Decades of lawsuits contesting San Juan County election restrictions have moved the Native struggle forward there. An all-mail voting system that was fully operational only in white-inhabited portions of the county, according to Rural America In These Timeshas been partially dismantled. In addition, a federal judge has just redrawn gerrymandered county-commission and school-board district lines that favored white voters. The suits were brought by the ACLU, the Navajo Nation, the Navajo Nation Human Rights Commission, the Lawyers’ Committee for Civil Rights Under Law, and the Colorado law firm Maynes, Bradford, Shipps & Sheftel, LLP. 

“Despite all of these efforts to secure equal rights, Mr. Grayeyes’s lawsuit clearly demonstrates that we are not there yet,” says attorney Maya Kane, who works with both the Lawyers’ Committee and the Colorado law firm.

Until the federal judge recast the district boundaries, most of the county’s Navajo residents were grouped into just one district. As a result, it was the only area in which they had the numbers needed to elect their preferred candidates. Now, Navajo voters have a chance to do so in two of the three districts. All three commission seats are on the ballot in the November General Election. 

The Salt Lake Tribune has reported that local white residents claim to have been “disenfranchised” by the redrawn districts. Additionally, according to the newspaper, they have complained, on the one hand, that Navajo commissioners wouldn’t show up for meetings and, on the other hand, that Navajo officials going to meetings would need higher travel reimbursements than whites elected from areas they inhabit, which tend to be closer to the county seat.

Grayeyes has stressed that he was born in Navajo Mountain, has a home and a cattle business there, and has voted in the county for decades, having first registered to vote there in 1984. He serves as a tribal official representing Navajo Mountain and is a local school board member.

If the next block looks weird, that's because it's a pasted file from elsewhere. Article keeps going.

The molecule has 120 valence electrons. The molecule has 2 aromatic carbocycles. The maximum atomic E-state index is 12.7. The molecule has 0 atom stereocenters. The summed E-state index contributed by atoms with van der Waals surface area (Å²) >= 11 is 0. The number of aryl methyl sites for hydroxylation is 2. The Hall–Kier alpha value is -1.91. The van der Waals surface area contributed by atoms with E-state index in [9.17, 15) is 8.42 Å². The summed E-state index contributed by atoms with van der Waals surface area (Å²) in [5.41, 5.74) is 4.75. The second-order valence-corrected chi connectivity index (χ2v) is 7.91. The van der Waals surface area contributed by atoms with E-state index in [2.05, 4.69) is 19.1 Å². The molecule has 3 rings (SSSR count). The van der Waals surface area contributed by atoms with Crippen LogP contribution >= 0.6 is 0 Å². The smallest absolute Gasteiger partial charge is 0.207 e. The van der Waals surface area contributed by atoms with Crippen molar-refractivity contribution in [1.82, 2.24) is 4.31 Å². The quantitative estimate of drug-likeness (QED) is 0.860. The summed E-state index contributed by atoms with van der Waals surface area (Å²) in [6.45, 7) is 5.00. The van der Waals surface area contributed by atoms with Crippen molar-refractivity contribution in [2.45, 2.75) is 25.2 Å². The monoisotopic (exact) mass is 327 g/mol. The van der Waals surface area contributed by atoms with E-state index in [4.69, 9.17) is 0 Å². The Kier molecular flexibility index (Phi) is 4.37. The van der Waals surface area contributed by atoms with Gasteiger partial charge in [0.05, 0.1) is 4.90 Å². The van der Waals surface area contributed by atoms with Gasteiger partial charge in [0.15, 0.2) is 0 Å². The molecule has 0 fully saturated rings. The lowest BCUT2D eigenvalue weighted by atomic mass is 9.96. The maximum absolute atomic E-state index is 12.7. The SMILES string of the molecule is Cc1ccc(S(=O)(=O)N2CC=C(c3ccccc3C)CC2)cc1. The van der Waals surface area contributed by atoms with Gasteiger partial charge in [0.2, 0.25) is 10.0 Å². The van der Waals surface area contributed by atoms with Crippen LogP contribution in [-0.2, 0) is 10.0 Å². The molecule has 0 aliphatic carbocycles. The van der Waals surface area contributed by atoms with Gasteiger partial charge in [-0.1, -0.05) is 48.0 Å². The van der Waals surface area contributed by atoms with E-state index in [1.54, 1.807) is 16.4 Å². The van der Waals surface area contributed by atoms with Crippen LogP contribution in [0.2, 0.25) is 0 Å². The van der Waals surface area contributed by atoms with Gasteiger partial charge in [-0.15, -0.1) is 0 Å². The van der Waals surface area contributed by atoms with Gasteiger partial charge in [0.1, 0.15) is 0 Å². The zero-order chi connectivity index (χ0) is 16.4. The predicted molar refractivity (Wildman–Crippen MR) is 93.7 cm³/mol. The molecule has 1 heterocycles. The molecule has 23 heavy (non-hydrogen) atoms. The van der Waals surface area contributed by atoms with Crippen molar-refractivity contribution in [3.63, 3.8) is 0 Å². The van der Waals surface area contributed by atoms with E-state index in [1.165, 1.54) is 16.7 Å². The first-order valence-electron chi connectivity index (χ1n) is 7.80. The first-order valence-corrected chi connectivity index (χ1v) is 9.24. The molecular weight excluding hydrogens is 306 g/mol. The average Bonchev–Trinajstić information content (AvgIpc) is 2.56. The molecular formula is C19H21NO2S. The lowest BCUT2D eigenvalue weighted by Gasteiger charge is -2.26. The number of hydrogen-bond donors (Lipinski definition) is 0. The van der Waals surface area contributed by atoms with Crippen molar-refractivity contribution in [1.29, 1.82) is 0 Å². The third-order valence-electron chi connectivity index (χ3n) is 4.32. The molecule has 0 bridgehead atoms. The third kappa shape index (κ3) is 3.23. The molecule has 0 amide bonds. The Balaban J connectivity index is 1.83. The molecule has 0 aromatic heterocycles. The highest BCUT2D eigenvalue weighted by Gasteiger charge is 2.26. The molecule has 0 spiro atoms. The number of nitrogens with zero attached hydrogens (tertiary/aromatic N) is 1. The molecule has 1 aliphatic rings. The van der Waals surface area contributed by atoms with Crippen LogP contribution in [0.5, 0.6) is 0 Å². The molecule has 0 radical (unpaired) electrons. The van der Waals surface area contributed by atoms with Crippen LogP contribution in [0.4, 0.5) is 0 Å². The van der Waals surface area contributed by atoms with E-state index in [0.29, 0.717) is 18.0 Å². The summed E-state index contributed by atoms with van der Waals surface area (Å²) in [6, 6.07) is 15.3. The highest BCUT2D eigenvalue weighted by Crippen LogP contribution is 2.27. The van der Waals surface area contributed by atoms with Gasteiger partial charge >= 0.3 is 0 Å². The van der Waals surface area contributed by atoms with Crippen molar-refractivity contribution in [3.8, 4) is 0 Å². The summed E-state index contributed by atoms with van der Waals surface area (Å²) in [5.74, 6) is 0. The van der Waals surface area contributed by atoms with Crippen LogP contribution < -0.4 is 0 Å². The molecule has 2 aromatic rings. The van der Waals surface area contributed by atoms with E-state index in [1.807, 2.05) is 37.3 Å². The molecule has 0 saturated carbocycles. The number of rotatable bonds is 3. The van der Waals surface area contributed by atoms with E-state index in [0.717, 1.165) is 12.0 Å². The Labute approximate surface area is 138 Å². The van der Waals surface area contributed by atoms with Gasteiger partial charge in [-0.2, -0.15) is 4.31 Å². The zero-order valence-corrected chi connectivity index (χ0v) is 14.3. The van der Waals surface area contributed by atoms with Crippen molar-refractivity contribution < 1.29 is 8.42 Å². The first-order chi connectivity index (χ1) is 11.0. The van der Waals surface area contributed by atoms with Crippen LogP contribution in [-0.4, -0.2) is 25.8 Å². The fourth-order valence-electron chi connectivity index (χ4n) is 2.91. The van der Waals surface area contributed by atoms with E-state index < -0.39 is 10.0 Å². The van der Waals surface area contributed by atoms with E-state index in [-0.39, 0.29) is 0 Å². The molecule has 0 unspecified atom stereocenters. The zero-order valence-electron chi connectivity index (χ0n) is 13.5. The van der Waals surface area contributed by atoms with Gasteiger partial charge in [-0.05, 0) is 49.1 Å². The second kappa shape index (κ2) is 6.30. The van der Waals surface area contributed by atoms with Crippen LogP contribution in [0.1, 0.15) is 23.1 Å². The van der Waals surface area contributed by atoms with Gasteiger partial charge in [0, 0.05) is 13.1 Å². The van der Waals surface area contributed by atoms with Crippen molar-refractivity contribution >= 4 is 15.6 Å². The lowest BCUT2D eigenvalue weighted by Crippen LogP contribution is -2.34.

Navajo traditions call Grayeyes a resident of Navajo Mountain as well. His clan has lived there since time immemorial, and his parents buried his umbilical cord there after his birth. This ties him permanently to the place, according to Leonard Gorman, executive director of the Navajo Nation Human Rights Commission

In May, Clerk/Recorder Nielson announced a decision as the county’s election official. “After a careful review,” Nielson wrote in the letter to Grayeyes that has become a court document, he found him not to be a county resident and therefore unable to vote there. Nielson then struck Grayeyes off the ballot as well. Grayeyes’s lawsuit calls these decisions attacks on his constitutional rights.

Grayeyes is a particularly formidable San Juan County candidate, with a powerful voice for the interests of Navajo and other environmentally-aware voters in the area. He is the chairman of Utah Dine Bikeyah, a nonprofit that advocated for establishment of the national monument Bears Ears and is now in federal court fighting its subsequent diminishment under President Trump. 

The San Juan County commission, as currently configured, has been pro-diminishment, which is widely regarded as a giveaway to extraction-industry interests, including mining and logging. The successful election of Grayeyes could well tip the balance the other way, in support of the monument. 

Grayeyes has invited Nielsen to meet him at his home and see it for himself.

Another view of Willie Grayeyes' home, also with latitude and longitude markings. (Image: Courtesy the law firm Maynes, Bradford, Shipps and Sheftel, LLP.)


Stephanie Woodard, a contributing writer to Rural America In These Times, is an award-winning journalist whose articles on American Indian rights and other topics have been published by many national publications and news sites. She is the author of three In These Times investigations on Native issues, including "The Missing Native Vote" and "The Police Killing No One's Talking About."